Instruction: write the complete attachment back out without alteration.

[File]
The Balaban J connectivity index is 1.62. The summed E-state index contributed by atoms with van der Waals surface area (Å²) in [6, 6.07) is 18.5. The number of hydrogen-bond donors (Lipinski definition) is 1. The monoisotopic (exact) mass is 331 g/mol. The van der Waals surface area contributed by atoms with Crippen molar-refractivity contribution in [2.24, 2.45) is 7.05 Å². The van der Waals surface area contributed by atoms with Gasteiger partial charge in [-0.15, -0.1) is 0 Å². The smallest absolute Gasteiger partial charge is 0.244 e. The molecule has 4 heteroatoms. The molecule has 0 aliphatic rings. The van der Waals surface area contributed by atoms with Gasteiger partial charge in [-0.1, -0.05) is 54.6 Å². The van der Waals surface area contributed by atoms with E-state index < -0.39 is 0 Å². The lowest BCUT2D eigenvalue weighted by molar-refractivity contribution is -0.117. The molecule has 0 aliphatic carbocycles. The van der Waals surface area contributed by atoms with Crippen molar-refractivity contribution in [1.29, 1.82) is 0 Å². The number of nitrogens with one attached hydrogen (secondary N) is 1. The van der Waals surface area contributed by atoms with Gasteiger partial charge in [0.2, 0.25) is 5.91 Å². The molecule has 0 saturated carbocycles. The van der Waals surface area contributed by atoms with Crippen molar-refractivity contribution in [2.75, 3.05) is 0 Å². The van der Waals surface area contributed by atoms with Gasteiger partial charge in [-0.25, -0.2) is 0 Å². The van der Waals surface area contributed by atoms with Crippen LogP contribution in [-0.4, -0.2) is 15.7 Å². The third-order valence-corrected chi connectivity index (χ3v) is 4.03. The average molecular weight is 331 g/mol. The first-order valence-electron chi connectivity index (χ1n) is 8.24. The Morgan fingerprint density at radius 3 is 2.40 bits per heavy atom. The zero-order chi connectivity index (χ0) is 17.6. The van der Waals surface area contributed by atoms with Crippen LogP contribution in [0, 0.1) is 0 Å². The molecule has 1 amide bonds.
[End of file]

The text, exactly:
The Balaban J connectivity index is 1.62. The summed E-state index contributed by atoms with van der Waals surface area (Å²) in [6, 6.07) is 18.5. The number of hydrogen-bond donors (Lipinski definition) is 1. The monoisotopic (exact) mass is 331 g/mol. The van der Waals surface area contributed by atoms with Crippen molar-refractivity contribution in [2.24, 2.45) is 7.05 Å². The van der Waals surface area contributed by atoms with Gasteiger partial charge in [-0.15, -0.1) is 0 Å². The smallest absolute Gasteiger partial charge is 0.244 e. The molecule has 4 heteroatoms. The molecule has 0 aliphatic rings. The van der Waals surface area contributed by atoms with Gasteiger partial charge in [-0.1, -0.05) is 54.6 Å². The van der Waals surface area contributed by atoms with E-state index < -0.39 is 0 Å². The lowest BCUT2D eigenvalue weighted by molar-refractivity contribution is -0.117. The molecule has 0 aliphatic carbocycles. The van der Waals surface area contributed by atoms with Crippen molar-refractivity contribution in [1.29, 1.82) is 0 Å². The number of nitrogens with one attached hydrogen (secondary N) is 1. The van der Waals surface area contributed by atoms with Gasteiger partial charge in [0.2, 0.25) is 5.91 Å². The molecule has 0 saturated carbocycles. The van der Waals surface area contributed by atoms with Crippen molar-refractivity contribution in [2.75, 3.05) is 0 Å². The van der Waals surface area contributed by atoms with Gasteiger partial charge in [-0.25, -0.2) is 0 Å². The van der Waals surface area contributed by atoms with Crippen LogP contribution in [-0.4, -0.2) is 15.7 Å². The third-order valence-corrected chi connectivity index (χ3v) is 4.03. The average molecular weight is 331 g/mol. The first-order valence-electron chi connectivity index (χ1n) is 8.24. The Morgan fingerprint density at radius 3 is 2.40 bits per heavy atom. The zero-order chi connectivity index (χ0) is 17.6. The van der Waals surface area contributed by atoms with Crippen LogP contribution in [0, 0.1) is 0 Å². The molecule has 1 amide bonds.